BIRMINGHAM, Mich. (WXYZ) — No matter where you are headed in metro Detroit, you're likely in for a bumpy ride. It's pothole season and even some of the nicest communities struggle to keep the road smooth.
We went to Birmingham to find out what residents need to do to get their roads fixed.
On Banbury and Torry, east of Woodward and north of 14 Mile, homeowners have been petitioning the city for more to be done. The city said they were out twice last week filling potholes.
“I just kind of maneuver my way around the potholes as best as I can and hope that there’s not a car turning in as I’m weaving through the potholes," Jessika Osantowski said. She lives on Banbury.
When we first went out, you could see some patching had occurred, but it was still a bumpy ride.
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“Birmingham is such a nice town and has so many nice amenities. The fact that these side streets have so many potholes is definitely frustrating," Ostantowski added.
“Our city comprises of about 30% of unimproved streets and Banbury among others are on our watchlist," Birmingham Director of Public Service Lauren Wood said.
30% unimproved means 30% gravel. Wood said they do occasionally cape-seal roads, but that's only a temporary fix lasting 7-10 years.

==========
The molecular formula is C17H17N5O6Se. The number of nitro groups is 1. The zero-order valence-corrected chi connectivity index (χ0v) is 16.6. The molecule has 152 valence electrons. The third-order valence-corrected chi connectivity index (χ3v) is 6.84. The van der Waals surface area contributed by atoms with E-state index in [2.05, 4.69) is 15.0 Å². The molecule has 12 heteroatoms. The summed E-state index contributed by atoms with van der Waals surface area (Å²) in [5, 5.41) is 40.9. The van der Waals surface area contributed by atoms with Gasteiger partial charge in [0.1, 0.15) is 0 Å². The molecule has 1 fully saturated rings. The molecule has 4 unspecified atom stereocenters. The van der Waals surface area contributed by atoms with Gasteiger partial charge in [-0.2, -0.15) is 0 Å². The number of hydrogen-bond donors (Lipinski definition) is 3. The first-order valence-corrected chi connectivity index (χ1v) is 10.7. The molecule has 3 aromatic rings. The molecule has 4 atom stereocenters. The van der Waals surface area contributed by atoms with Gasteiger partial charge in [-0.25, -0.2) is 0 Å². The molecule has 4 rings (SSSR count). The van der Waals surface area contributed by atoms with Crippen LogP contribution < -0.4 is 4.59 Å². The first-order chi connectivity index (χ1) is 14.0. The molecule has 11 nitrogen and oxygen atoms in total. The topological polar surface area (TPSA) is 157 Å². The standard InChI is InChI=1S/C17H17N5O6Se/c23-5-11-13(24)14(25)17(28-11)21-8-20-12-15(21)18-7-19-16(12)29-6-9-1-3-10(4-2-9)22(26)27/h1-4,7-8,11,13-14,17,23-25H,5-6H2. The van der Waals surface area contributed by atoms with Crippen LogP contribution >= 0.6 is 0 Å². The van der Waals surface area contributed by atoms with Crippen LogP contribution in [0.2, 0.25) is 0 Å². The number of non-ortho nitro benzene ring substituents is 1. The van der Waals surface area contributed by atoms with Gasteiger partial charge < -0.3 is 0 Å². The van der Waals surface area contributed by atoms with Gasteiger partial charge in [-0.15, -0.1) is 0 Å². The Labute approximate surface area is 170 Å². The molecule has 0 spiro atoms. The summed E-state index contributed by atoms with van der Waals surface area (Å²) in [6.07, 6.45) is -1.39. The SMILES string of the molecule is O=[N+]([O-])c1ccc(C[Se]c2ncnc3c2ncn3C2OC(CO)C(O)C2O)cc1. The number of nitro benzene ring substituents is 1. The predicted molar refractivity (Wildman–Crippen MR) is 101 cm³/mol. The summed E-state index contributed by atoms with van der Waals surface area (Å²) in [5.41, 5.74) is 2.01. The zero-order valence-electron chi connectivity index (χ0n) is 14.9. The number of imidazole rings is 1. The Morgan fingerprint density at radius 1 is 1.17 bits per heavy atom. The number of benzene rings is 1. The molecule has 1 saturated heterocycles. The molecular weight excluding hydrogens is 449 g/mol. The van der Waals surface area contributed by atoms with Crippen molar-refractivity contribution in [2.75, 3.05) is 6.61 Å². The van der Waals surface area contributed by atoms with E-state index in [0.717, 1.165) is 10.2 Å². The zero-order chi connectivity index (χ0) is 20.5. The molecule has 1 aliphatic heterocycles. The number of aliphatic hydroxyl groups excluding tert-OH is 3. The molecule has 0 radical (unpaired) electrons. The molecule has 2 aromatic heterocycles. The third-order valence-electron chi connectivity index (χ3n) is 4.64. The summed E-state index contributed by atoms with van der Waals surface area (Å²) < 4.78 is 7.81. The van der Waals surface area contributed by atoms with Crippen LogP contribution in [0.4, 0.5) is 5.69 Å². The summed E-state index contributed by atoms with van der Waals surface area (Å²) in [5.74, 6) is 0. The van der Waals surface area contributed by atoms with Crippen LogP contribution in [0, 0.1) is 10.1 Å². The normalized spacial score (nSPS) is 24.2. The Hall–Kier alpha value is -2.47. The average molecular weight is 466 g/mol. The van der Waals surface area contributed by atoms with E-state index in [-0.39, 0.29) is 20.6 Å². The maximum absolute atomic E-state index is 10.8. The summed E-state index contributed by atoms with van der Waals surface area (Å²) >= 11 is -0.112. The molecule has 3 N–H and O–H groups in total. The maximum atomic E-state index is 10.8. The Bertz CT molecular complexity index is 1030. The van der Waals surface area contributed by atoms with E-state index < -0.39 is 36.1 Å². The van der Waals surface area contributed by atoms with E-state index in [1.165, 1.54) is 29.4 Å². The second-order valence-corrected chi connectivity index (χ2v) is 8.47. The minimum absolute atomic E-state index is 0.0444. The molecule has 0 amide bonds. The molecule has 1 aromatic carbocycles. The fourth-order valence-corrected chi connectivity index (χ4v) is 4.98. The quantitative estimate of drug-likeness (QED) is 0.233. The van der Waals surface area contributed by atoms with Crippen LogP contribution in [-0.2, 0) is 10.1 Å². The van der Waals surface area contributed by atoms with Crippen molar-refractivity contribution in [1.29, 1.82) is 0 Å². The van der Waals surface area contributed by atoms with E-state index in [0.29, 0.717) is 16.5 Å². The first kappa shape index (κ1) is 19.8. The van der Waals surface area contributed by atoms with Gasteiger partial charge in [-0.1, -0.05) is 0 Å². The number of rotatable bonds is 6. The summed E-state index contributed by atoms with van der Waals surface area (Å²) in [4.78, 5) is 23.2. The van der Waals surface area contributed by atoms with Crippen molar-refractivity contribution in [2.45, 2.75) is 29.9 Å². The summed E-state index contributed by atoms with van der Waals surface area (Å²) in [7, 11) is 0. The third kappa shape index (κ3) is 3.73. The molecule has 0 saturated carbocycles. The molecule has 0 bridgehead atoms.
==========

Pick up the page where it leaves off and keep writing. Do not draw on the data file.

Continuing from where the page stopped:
Currently, homeowners have to start a petition for a road improvement project. At least 50% of people living on a street would have to be in favor, and homeowners should expect to help pay for construction.
Wood says an adhoc committee comprised of residents and city commissioners is working to see where improvements can be made to this protocol.
“There is no way to improve all of those streets that are unimproved at one time, so they are going to lay out a game plan to do that if that is what they decide, we should know more next month," Wood said.
Wood says there will also likely be talks about if the project should be a petition or left up to the city.
“Right now the residents have to initial the road improvements, if we change or the city commission so desires to change that policy as a result of the new report that came out that would then allow the city to initiated road improvements," she said.
Keep in mind, every city has a different policy when it comes to requesting work to be done. You should reach out to your local municipalities to learn more.